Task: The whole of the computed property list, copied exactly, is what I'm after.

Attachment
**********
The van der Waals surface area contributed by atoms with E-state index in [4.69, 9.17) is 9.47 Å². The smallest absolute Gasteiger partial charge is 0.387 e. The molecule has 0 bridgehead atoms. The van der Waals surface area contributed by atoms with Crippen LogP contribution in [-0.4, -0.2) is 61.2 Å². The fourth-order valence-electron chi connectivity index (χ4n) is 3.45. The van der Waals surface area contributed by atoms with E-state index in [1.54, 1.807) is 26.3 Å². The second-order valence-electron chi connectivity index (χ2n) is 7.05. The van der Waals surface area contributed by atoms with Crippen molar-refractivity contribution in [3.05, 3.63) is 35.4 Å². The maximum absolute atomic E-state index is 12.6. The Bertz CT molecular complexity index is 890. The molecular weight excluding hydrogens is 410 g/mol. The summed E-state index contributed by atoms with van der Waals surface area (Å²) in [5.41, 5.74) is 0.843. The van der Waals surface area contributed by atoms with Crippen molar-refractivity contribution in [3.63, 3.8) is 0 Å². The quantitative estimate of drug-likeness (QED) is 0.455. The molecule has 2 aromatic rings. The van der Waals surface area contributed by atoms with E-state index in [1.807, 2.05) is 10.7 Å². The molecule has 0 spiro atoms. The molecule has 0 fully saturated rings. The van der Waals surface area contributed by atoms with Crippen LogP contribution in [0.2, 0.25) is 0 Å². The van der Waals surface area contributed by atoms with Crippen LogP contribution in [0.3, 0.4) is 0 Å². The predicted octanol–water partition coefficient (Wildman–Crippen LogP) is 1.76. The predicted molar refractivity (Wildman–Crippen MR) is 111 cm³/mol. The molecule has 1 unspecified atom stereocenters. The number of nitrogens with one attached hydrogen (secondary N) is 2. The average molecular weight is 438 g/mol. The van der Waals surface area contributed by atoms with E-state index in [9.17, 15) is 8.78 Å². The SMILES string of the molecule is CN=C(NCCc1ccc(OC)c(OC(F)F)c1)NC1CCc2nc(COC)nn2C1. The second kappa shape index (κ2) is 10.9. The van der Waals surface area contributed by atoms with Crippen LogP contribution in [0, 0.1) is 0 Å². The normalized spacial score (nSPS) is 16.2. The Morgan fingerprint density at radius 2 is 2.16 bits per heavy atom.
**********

The van der Waals surface area contributed by atoms with E-state index in [4.69, 9.17) is 9.47 Å². The smallest absolute Gasteiger partial charge is 0.387 e. The molecule has 0 bridgehead atoms. The van der Waals surface area contributed by atoms with Crippen LogP contribution in [-0.4, -0.2) is 61.2 Å². The fourth-order valence-electron chi connectivity index (χ4n) is 3.45. The van der Waals surface area contributed by atoms with E-state index in [1.54, 1.807) is 26.3 Å². The second-order valence-electron chi connectivity index (χ2n) is 7.05. The van der Waals surface area contributed by atoms with Crippen molar-refractivity contribution in [3.05, 3.63) is 35.4 Å². The maximum absolute atomic E-state index is 12.6. The Bertz CT molecular complexity index is 890. The molecular weight excluding hydrogens is 410 g/mol. The summed E-state index contributed by atoms with van der Waals surface area (Å²) in [5.41, 5.74) is 0.843. The van der Waals surface area contributed by atoms with Crippen molar-refractivity contribution in [3.63, 3.8) is 0 Å². The quantitative estimate of drug-likeness (QED) is 0.455. The molecule has 2 aromatic rings. The van der Waals surface area contributed by atoms with E-state index in [1.807, 2.05) is 10.7 Å². The molecule has 0 spiro atoms. The molecule has 0 fully saturated rings. The van der Waals surface area contributed by atoms with Crippen LogP contribution in [0.2, 0.25) is 0 Å². The van der Waals surface area contributed by atoms with Crippen LogP contribution in [0.3, 0.4) is 0 Å². The predicted octanol–water partition coefficient (Wildman–Crippen LogP) is 1.76. The predicted molar refractivity (Wildman–Crippen MR) is 111 cm³/mol. The molecule has 1 unspecified atom stereocenters. The number of nitrogens with one attached hydrogen (secondary N) is 2. The average molecular weight is 438 g/mol. The van der Waals surface area contributed by atoms with E-state index in [9.17, 15) is 8.78 Å². The SMILES string of the molecule is CN=C(NCCc1ccc(OC)c(OC(F)F)c1)NC1CCc2nc(COC)nn2C1. The second kappa shape index (κ2) is 10.9. The van der Waals surface area contributed by atoms with Crippen LogP contribution in [0, 0.1) is 0 Å². The normalized spacial score (nSPS) is 16.2. The Morgan fingerprint density at radius 2 is 2.16 bits per heavy atom.